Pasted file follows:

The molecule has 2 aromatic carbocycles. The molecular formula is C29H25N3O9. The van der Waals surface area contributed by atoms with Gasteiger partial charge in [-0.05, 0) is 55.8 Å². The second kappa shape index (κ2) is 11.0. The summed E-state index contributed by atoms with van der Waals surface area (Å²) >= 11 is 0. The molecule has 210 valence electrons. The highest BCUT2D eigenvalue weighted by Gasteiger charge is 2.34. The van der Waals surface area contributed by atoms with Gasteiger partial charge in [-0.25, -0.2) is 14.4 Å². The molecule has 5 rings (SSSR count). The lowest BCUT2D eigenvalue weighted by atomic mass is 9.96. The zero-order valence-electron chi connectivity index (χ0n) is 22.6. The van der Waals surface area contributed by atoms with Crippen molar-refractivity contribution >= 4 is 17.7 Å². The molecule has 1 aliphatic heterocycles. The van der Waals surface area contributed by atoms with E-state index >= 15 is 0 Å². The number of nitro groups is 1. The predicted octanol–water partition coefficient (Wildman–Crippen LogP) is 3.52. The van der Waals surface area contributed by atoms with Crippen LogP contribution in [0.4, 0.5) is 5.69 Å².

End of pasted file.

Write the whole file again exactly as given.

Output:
The molecule has 2 aromatic carbocycles. The molecular formula is C29H25N3O9. The van der Waals surface area contributed by atoms with Gasteiger partial charge in [-0.05, 0) is 55.8 Å². The second kappa shape index (κ2) is 11.0. The summed E-state index contributed by atoms with van der Waals surface area (Å²) >= 11 is 0. The molecule has 210 valence electrons. The highest BCUT2D eigenvalue weighted by Gasteiger charge is 2.34. The van der Waals surface area contributed by atoms with Gasteiger partial charge in [-0.25, -0.2) is 14.4 Å². The molecule has 5 rings (SSSR count). The lowest BCUT2D eigenvalue weighted by atomic mass is 9.96. The zero-order valence-electron chi connectivity index (χ0n) is 22.6. The van der Waals surface area contributed by atoms with Crippen molar-refractivity contribution >= 4 is 17.7 Å². The molecule has 1 aliphatic heterocycles. The van der Waals surface area contributed by atoms with E-state index >= 15 is 0 Å². The number of nitro groups is 1. The predicted octanol–water partition coefficient (Wildman–Crippen LogP) is 3.52. The van der Waals surface area contributed by atoms with Crippen LogP contribution in [0.4, 0.5) is 5.69 Å².